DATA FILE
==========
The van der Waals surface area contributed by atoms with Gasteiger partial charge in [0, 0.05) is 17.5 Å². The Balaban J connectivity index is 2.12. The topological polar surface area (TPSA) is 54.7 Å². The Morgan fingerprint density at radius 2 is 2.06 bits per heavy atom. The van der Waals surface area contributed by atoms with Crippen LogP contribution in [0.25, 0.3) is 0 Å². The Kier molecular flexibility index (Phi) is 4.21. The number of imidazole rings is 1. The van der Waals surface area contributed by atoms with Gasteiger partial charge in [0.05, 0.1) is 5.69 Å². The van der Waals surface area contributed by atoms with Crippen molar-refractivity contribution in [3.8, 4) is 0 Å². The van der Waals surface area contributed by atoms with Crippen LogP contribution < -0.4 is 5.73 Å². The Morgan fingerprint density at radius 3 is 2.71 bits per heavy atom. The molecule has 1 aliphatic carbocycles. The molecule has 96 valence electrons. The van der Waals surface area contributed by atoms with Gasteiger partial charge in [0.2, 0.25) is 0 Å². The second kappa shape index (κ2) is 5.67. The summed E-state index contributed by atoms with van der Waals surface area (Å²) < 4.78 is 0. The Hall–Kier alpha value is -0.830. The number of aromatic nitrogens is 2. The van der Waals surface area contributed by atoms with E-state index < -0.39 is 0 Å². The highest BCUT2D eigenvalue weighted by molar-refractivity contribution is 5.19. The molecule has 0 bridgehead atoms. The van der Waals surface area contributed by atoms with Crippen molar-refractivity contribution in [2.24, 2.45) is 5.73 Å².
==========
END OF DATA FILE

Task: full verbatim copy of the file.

The van der Waals surface area contributed by atoms with Gasteiger partial charge in [0, 0.05) is 17.5 Å². The Balaban J connectivity index is 2.12. The topological polar surface area (TPSA) is 54.7 Å². The Morgan fingerprint density at radius 2 is 2.06 bits per heavy atom. The van der Waals surface area contributed by atoms with Crippen LogP contribution in [0.25, 0.3) is 0 Å². The Kier molecular flexibility index (Phi) is 4.21. The number of imidazole rings is 1. The van der Waals surface area contributed by atoms with Gasteiger partial charge in [0.05, 0.1) is 5.69 Å². The van der Waals surface area contributed by atoms with Crippen molar-refractivity contribution in [3.8, 4) is 0 Å². The van der Waals surface area contributed by atoms with Crippen LogP contribution < -0.4 is 5.73 Å². The Morgan fingerprint density at radius 3 is 2.71 bits per heavy atom. The molecule has 1 aliphatic carbocycles. The molecule has 96 valence electrons. The van der Waals surface area contributed by atoms with Gasteiger partial charge in [0.2, 0.25) is 0 Å². The second kappa shape index (κ2) is 5.67. The summed E-state index contributed by atoms with van der Waals surface area (Å²) < 4.78 is 0. The Hall–Kier alpha value is -0.830. The number of aromatic nitrogens is 2. The van der Waals surface area contributed by atoms with E-state index < -0.39 is 0 Å². The highest BCUT2D eigenvalue weighted by molar-refractivity contribution is 5.19. The molecule has 0 bridgehead atoms. The van der Waals surface area contributed by atoms with Crippen molar-refractivity contribution in [2.24, 2.45) is 5.73 Å².